Video contest explores mental health at work

Students are invited to examine the topic of workplace mental health and wellness in WorkSafeBC’s 2022 Student Safety Video Contest. 

Photo of Group young people wearing face mask for preventing COVID-19 outbreak.

Photo credit: Biascioli

According to an Angus Reid study, published in January 2022, 36% of Canadians say they are struggling with their mental health. The study also found that 7% of Canadians say they are “barely getting by” when it comes to their mental health in dealing with the pandemic, more than double the number measured at any point since October 2020. And reports of feeling fatigued, frustrated, and/or anxious have all increased since November 2021.

Why focus on mental health at work?

Here in B.C., students are invited to explore the theme, “My mental health matters,” in the 2022 WorkSafeBC Student Safety Video Contest.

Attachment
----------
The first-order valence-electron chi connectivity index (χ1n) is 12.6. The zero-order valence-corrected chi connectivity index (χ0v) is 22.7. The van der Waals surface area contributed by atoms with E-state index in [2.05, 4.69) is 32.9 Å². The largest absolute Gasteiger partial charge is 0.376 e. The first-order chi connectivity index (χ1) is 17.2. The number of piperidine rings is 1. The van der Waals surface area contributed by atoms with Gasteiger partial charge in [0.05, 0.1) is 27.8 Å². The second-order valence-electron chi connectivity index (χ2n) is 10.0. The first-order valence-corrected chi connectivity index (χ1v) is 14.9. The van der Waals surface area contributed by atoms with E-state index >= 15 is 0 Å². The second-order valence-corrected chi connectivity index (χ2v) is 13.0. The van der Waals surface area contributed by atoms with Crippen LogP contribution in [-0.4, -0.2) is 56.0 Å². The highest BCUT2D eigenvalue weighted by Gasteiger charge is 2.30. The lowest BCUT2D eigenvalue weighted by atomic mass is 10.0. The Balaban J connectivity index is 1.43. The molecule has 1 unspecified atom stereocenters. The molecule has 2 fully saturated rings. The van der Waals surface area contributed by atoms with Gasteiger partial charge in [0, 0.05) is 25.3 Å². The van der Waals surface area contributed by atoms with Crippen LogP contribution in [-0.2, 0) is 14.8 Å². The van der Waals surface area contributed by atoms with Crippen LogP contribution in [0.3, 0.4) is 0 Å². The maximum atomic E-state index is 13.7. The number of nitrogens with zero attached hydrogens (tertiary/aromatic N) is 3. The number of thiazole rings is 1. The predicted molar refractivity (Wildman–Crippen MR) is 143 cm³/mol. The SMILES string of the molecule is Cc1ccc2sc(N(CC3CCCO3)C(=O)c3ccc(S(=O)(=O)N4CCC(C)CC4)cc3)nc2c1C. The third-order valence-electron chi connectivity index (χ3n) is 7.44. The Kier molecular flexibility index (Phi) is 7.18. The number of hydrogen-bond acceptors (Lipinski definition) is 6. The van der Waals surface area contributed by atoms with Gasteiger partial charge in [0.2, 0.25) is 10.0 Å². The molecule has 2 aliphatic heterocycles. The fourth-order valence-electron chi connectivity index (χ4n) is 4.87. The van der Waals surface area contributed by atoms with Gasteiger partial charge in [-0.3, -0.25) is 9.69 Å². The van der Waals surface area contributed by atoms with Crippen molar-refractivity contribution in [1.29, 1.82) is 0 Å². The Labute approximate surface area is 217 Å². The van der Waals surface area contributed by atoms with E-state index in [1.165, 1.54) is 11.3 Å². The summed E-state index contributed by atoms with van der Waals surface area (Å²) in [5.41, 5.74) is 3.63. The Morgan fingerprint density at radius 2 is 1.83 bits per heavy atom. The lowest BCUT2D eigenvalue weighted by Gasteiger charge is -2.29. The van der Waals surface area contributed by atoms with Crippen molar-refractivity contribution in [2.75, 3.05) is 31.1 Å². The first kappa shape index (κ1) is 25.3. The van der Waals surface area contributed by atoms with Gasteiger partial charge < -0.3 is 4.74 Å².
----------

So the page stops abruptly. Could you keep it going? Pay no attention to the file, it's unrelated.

The challenge is to create a video (maximum two minutes) that explores the importance of mental health in maintaining a safe and healthy workplace.

“It’s easy to see how physical injuries take their toll. But your mental health is just as important — and mental injuries can be much harder to see,” reads the contest page. “What can affect your mental health at work and what do you need to stay resilient?”

Robin Schooley, an occupational health and safety consultant in WorkSafeBC’s young and new worker program, anticipates youth will have a lot to say on the topic.

“We already have a number of entries, which is unusual this far ahead of the deadline. It’s been a trying couple of years for everyone, youth included. It looks like this theme is really resonating with them.”

All styles are welcome, including drama, comedy, documentary, music video, stop-motion, animation, and mashups. There are some big prizes for the winning videos, and entries are accepted until the March 29 deadline. For inspiration, check out the winning videos from 2006 to 2021.

To learn more about resources for mental health in the workplace, see my post, Finding support for workplace mental health programs.

When it comes to starting conversations about mental health issues, the more opportunities the better. None of us is alone.

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